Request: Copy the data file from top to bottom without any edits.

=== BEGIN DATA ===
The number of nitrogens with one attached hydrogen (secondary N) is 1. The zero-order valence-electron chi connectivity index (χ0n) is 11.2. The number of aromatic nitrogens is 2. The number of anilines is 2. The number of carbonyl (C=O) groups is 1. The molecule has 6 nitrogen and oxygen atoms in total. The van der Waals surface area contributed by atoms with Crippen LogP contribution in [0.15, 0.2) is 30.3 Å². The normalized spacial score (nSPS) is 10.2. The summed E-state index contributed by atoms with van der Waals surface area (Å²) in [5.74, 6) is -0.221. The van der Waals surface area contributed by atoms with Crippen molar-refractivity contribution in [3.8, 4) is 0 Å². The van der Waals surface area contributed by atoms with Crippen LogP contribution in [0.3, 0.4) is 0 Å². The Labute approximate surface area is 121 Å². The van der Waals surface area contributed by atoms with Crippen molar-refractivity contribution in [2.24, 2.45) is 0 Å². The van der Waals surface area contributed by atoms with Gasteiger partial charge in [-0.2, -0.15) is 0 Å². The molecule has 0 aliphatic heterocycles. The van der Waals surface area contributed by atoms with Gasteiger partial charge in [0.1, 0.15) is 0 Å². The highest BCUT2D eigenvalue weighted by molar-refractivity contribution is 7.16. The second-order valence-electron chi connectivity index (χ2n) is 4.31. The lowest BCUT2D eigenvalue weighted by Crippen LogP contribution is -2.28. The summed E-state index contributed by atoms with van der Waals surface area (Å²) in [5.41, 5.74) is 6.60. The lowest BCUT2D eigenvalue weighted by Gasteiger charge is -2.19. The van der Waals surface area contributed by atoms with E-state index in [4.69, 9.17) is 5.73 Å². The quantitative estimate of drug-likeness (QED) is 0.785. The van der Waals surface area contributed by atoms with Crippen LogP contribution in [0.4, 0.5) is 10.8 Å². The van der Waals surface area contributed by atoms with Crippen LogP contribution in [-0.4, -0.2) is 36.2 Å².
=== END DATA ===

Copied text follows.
The number of nitrogens with one attached hydrogen (secondary N) is 1. The zero-order valence-electron chi connectivity index (χ0n) is 11.2. The number of aromatic nitrogens is 2. The number of anilines is 2. The number of carbonyl (C=O) groups is 1. The molecule has 6 nitrogen and oxygen atoms in total. The van der Waals surface area contributed by atoms with Crippen LogP contribution in [0.15, 0.2) is 30.3 Å². The normalized spacial score (nSPS) is 10.2. The summed E-state index contributed by atoms with van der Waals surface area (Å²) in [5.74, 6) is -0.221. The van der Waals surface area contributed by atoms with Crippen molar-refractivity contribution in [3.8, 4) is 0 Å². The van der Waals surface area contributed by atoms with Crippen LogP contribution in [0.3, 0.4) is 0 Å². The Labute approximate surface area is 121 Å². The van der Waals surface area contributed by atoms with Crippen molar-refractivity contribution in [2.24, 2.45) is 0 Å². The van der Waals surface area contributed by atoms with Gasteiger partial charge in [-0.2, -0.15) is 0 Å². The molecule has 0 aliphatic heterocycles. The van der Waals surface area contributed by atoms with Gasteiger partial charge in [0.1, 0.15) is 0 Å². The highest BCUT2D eigenvalue weighted by molar-refractivity contribution is 7.16. The second-order valence-electron chi connectivity index (χ2n) is 4.31. The lowest BCUT2D eigenvalue weighted by Crippen LogP contribution is -2.28. The summed E-state index contributed by atoms with van der Waals surface area (Å²) in [5.41, 5.74) is 6.60. The lowest BCUT2D eigenvalue weighted by Gasteiger charge is -2.19. The van der Waals surface area contributed by atoms with E-state index in [4.69, 9.17) is 5.73 Å². The quantitative estimate of drug-likeness (QED) is 0.785. The van der Waals surface area contributed by atoms with Crippen LogP contribution in [0.4, 0.5) is 10.8 Å². The van der Waals surface area contributed by atoms with Crippen LogP contribution in [-0.4, -0.2) is 36.2 Å².